“I don’t know. It has been four years and here I am. You get up every day and put on a mask. As you said, you tell yourself every day that you are over her. That is what I would call putting up a mask. Like an actor training yourself to behave in a manner which announces to the world that you no longer live in shadow of the one whom you loved. You are over her. You change yourself, your habits, your routine, basically anything and everything that people, or even you, associate with her. You stop listening to the song that the two of you sang together, stop going to that restaurant, that book store and even stop eating ice cream of her favourite flavour, even if it was yours favourite too. And you keep doing it every day. You create the mask. But beneath the mask you still are the same. Till the point that everyone else starts believing the mask to be the true you.”
“Then what? It continues that way forever. You are confused that whether the mask is the true you, which all believe to be or you have lost yourself somewhere in the past.” Her brown eyes were now moist and her voice shrill. She wiped her tears with the end of her dupatta
“Leave it. Thoda zyada funda ho gaya nahi?” she tried to put a smile on her face. Perhaps her mask.
“Nahi yaar. I think you are right. Things that hurt us in life change us more than things that make us happy. The fire in the furnace moulds the tool and not the water in which it is quenched. You remember college. How optimistic we were, perhaps over optimistic. We believed everything would work out and we would have our way with life. And look now here we are crying over the memories of people we lost.”
“You know, I no longer die to watch a Shah Rukh movie first day first show. Shah Rukh, Salman they are all the same for me now. I simply do not feel the excitement. Sometimes I miss it but then I do not see the point of that. Maybe this is what people call maturing”
“Somewhere inside I feel that this change that we go through, which you just called maturing, teaches us to adapt. It teaches us to respond to the circumstances and to face this world in a better way, but it drives us away from our true self. We may be best suited to take on the world but we are not the actual us. For example you losing the excitement for a Shah Rukh movie, that’s not the actual you but you have learnt that getting excited earns you nothing. It is survival of the fittest. The fittest version of you lives!”
She just smiled and somehow I knew it was a real one. We just crossed Monkey hill. The train curved on the edge of the beautiful Sahyadri range. Sun went down in the distance, it was orange and almost touching the horizon. The haphazard urban landscape was far removed and the slopes of Sahyadri dried in the sweltering heat lay around us. I my opinion the Western Ghats had the best sunsets in whole of India. I often rode to a small mountain near Pune on the weekends just to enjoy the spectacular summer sunset from there. I loved sunsets. Kalpana hated them. She always considered sunsets as moments of parting, but I detested any such categorisation.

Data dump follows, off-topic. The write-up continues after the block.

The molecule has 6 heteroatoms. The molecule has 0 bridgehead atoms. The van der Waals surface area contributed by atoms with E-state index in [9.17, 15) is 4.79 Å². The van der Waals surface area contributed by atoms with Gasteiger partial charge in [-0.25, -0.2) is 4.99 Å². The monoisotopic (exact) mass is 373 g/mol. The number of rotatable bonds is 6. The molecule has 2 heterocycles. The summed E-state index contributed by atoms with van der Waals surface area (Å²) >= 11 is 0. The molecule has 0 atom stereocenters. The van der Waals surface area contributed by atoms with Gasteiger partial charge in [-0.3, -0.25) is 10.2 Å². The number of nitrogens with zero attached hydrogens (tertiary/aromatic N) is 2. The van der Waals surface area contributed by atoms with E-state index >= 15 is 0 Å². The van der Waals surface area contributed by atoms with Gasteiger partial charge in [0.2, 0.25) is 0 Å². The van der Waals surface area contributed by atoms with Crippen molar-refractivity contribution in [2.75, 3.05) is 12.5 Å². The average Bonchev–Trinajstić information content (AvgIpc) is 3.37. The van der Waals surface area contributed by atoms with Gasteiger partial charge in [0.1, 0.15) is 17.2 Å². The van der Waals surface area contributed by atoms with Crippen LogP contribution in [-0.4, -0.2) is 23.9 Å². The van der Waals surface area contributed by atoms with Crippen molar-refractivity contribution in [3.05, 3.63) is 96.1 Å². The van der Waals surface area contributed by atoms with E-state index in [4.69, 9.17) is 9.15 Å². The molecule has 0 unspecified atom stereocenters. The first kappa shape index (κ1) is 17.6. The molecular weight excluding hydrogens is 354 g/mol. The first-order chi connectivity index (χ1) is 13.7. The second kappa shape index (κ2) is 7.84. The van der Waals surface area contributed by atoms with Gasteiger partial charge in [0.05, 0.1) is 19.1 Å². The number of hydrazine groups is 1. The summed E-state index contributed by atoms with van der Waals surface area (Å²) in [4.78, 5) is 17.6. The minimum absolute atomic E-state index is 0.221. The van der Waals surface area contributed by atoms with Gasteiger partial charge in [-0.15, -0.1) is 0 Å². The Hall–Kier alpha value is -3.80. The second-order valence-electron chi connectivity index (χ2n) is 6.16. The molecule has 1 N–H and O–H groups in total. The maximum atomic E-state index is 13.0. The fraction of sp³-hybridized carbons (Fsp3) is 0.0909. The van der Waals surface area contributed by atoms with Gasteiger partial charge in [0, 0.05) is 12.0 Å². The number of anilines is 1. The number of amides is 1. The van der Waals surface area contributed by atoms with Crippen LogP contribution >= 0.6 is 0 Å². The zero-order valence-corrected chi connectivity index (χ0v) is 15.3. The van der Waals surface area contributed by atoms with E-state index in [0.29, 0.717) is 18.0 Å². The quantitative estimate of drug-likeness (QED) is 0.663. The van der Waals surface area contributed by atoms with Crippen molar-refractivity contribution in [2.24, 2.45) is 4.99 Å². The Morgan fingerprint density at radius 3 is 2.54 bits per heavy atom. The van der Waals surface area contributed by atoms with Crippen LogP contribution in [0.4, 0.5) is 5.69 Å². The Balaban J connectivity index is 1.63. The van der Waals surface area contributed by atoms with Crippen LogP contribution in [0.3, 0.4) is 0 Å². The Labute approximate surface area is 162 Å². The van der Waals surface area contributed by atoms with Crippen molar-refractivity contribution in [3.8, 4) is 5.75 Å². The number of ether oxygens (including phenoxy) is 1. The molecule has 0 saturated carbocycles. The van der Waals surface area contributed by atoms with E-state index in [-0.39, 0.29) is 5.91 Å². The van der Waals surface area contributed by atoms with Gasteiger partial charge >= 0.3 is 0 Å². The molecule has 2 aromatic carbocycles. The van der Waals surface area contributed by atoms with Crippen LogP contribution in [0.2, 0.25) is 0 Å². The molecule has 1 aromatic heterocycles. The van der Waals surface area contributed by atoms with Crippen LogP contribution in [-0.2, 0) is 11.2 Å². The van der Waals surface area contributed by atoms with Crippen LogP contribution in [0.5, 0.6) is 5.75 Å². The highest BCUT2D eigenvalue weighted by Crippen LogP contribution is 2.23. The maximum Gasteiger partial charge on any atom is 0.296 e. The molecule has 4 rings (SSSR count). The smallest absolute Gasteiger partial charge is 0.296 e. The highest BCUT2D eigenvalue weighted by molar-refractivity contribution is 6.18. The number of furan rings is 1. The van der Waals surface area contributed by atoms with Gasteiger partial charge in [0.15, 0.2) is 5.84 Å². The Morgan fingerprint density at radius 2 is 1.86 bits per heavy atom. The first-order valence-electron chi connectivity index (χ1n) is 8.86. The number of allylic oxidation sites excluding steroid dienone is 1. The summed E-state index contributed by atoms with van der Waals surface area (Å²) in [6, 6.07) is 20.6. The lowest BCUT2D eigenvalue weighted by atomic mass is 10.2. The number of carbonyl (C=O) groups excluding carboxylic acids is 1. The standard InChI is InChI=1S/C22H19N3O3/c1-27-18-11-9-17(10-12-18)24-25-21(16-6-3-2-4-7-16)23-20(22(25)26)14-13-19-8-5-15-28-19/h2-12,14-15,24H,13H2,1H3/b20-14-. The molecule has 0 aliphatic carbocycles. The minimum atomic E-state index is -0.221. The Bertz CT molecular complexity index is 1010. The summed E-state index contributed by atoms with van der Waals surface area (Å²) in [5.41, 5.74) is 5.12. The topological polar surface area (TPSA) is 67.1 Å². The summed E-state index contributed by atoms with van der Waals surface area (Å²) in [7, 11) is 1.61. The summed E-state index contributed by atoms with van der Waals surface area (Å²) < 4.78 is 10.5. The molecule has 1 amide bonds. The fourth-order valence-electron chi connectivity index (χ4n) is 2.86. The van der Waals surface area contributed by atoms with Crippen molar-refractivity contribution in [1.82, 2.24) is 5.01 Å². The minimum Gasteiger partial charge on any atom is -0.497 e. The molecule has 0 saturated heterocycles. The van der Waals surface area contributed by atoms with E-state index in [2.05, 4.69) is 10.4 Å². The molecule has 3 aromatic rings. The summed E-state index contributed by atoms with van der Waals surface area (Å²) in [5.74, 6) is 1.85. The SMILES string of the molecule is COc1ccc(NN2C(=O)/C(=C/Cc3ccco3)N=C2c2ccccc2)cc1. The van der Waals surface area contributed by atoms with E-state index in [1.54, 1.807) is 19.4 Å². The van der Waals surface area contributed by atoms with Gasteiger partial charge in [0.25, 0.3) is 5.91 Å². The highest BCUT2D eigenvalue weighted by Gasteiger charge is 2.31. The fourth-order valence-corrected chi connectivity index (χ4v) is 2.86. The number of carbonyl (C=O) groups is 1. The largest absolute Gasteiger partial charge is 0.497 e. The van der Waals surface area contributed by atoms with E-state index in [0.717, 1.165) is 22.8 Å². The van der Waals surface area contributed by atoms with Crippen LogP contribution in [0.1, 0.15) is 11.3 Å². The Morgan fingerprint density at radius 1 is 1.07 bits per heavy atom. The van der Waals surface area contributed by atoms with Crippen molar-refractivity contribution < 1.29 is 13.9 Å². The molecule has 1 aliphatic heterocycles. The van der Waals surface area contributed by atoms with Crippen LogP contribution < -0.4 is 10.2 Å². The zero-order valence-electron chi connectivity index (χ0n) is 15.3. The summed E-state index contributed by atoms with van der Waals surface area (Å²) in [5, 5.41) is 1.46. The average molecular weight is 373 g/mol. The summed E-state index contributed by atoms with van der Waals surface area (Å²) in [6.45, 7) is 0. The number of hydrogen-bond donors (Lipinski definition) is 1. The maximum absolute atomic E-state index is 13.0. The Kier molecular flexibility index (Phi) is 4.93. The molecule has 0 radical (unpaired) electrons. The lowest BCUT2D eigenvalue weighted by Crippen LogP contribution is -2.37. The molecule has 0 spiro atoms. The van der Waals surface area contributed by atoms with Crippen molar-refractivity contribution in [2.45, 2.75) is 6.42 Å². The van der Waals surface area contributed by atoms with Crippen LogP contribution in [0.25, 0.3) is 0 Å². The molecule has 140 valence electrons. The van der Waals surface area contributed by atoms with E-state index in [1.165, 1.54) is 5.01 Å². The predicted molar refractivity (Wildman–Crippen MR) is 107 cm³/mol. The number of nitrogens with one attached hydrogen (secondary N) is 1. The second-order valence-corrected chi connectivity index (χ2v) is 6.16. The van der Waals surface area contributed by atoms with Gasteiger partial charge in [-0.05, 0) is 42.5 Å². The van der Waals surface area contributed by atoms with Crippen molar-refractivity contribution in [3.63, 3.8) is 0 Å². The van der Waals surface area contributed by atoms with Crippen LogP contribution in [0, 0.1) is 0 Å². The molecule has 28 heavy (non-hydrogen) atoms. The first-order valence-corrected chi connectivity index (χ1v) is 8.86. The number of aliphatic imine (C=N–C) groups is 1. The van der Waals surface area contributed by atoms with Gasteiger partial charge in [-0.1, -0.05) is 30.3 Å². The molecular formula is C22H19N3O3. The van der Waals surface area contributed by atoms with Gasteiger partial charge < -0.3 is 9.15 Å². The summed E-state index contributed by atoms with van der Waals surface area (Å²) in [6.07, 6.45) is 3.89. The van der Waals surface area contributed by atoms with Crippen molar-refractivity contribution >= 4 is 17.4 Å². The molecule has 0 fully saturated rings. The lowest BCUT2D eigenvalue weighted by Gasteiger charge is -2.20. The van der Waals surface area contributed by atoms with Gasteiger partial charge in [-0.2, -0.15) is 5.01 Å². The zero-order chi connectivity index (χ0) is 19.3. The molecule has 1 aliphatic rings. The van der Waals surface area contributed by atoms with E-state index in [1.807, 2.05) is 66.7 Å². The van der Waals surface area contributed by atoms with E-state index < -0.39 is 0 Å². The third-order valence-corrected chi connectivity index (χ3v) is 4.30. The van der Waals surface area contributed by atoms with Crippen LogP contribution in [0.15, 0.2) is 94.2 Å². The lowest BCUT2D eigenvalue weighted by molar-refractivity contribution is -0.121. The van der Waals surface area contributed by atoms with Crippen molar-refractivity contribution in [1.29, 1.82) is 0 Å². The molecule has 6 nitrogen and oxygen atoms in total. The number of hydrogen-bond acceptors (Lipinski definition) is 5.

“Sunsets in Sahyadri are so beautiful” I spoke in its awe
“Absolutely” She concurred
“I think this is the second best part of the whole journey” I told her as the train curved through the mountains towards the tunnel.
“What’s the best part?” She asked
“Meeting you” and we both broke into a laughter which only those would understand who have really close friends, who share a relationship where words are secondary or maybe tertiary.
“Trains always mesmerised me since I was a child. Not just the machinery, but the whole concept of travelling with completely unknown people for lengthiest of distances.”
“Is there any specific train journey that you remember?” I asked her
“Not in particular, but yes there are many”
“I had this one journey cemented in my memory. I was travelling from Indore to Bangalore. And there was this couple from Rajasthan who had a very beautiful baby, just above a year of age. The baby was very cute, but sadly it had a hole in its heart. They were going to the Sai Baba hospital in Bangalore of baby’s surgery. They had just got a phone call and had started from their place without thinking twice. It was really heart breaking. And there was this Bengali gentleman. He would have been around 60 years of age. When you talked to him he was all negative about life. He told me how when he was young his family astrologer had predicted great achievements by him but he didn’t. He just turned out to be a mediocre medical salesman. And in the night when everyone was asleep I kept thinking that will I be the same as this old man towards the end of my life cursing everything and repenting how I spent my life. In the same compartment I saw despair in that old man and hope and optimism in the young couple who were traveling for getting their baby operated without any guarantee, just on basis of a phone call. The sheer emotional expanse of life overwhelmed me. And I cried that night, for hours.”
She listened to me with a radiant smile on her face
“I think, you should start writing love stories again, Rohan.” She suggested
“Maybe one day I would. When I have a name and people would by any bullshit with my name.”
“Oh come on! You would write great love stories”
I shrugged. The train rolled in an out of the tunnel and had covered most of the mountainous terrain, now reaching the plateau. Pune was not far now. Our beautiful journey would come to an end soon.
“But you are right. As we grow up the way we see life keeps on changing. I feel it is because of the experiences that we accumulate throughout our journey that shapes our view of life. And somewhere it is up to us how we treat these experiences. It is like, various combinations of same set of musical notes give us different tunes.”
“True. I think it would be a good idea to just note down our current perspectives so that four years later when we meet again, we would be able to compare how things have changed”
“Shut up! I need to get going. Anirudh will be picking me up at Shivaji Nagar.”
“What? Are we already there?” I asked and looked out of the window and I couldn’t believe we were already in Pune. Sun’s light had almost died and the road running parallel to the rails was full of vehicles, like fireflies in a field at dusk.
The train pulled on the platforms and we bade goodbyes. I would be going on till the next stop. She waved from the platform as her husband stood politely behind her. Would she tell him who I was and how she knew me? I asked to myself.
In the last few years I never had felt as contented as I did that day. Neither she nor I asked to exchange numbers or addresses. Maybe we would meet again, like this, in one of the sunset journeys. Maybe…
Posted on August 16, 2015, in Uncategorized and tagged consequences of love, coping with loss of love, creative fiction, creative writing, Deccan queen, fiction, friends, Indian fiction, journey, life, love, Mumbai, Pune. Bookmark the permalink. Leave a comment.